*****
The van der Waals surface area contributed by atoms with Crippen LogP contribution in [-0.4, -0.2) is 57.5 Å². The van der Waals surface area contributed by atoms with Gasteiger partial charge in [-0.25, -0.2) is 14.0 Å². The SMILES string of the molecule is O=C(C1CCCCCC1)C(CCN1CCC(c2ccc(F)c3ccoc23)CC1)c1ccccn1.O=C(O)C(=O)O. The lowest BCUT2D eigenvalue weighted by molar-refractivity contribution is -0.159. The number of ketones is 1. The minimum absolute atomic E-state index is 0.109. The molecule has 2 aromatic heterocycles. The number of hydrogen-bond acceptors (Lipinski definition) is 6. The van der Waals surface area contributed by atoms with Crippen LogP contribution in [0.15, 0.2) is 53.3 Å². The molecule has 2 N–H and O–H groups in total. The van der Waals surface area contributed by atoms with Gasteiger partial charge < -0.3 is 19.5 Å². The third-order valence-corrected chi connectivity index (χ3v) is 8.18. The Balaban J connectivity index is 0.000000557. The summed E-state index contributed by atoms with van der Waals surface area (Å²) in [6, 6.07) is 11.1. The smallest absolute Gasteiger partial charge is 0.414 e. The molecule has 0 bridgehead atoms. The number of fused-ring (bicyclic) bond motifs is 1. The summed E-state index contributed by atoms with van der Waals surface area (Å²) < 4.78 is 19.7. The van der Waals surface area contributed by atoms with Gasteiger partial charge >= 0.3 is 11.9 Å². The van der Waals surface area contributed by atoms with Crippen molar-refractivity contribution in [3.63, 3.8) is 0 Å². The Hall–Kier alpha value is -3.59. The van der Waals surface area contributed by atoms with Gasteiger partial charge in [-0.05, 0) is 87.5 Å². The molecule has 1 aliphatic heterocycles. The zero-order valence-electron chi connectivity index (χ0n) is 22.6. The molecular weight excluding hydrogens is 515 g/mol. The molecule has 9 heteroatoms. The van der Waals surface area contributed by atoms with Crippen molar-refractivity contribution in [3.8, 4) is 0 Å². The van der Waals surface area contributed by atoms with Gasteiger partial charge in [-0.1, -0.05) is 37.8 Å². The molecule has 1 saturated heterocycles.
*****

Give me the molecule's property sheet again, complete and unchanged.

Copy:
The van der Waals surface area contributed by atoms with Crippen LogP contribution in [-0.4, -0.2) is 57.5 Å². The van der Waals surface area contributed by atoms with Gasteiger partial charge in [-0.25, -0.2) is 14.0 Å². The SMILES string of the molecule is O=C(C1CCCCCC1)C(CCN1CCC(c2ccc(F)c3ccoc23)CC1)c1ccccn1.O=C(O)C(=O)O. The lowest BCUT2D eigenvalue weighted by molar-refractivity contribution is -0.159. The number of ketones is 1. The minimum absolute atomic E-state index is 0.109. The molecule has 2 aromatic heterocycles. The number of hydrogen-bond acceptors (Lipinski definition) is 6. The van der Waals surface area contributed by atoms with Crippen LogP contribution in [0.15, 0.2) is 53.3 Å². The molecule has 2 N–H and O–H groups in total. The van der Waals surface area contributed by atoms with Gasteiger partial charge < -0.3 is 19.5 Å². The third-order valence-corrected chi connectivity index (χ3v) is 8.18. The Balaban J connectivity index is 0.000000557. The summed E-state index contributed by atoms with van der Waals surface area (Å²) in [6, 6.07) is 11.1. The smallest absolute Gasteiger partial charge is 0.414 e. The molecule has 0 bridgehead atoms. The number of fused-ring (bicyclic) bond motifs is 1. The summed E-state index contributed by atoms with van der Waals surface area (Å²) < 4.78 is 19.7. The van der Waals surface area contributed by atoms with Gasteiger partial charge >= 0.3 is 11.9 Å². The van der Waals surface area contributed by atoms with Crippen molar-refractivity contribution in [3.63, 3.8) is 0 Å². The Hall–Kier alpha value is -3.59. The van der Waals surface area contributed by atoms with Gasteiger partial charge in [-0.05, 0) is 87.5 Å². The molecule has 1 aliphatic heterocycles. The zero-order valence-electron chi connectivity index (χ0n) is 22.6. The molecular weight excluding hydrogens is 515 g/mol. The molecule has 9 heteroatoms. The van der Waals surface area contributed by atoms with Crippen molar-refractivity contribution in [3.8, 4) is 0 Å². The van der Waals surface area contributed by atoms with Gasteiger partial charge in [-0.1, -0.05) is 37.8 Å². The molecule has 1 saturated heterocycles.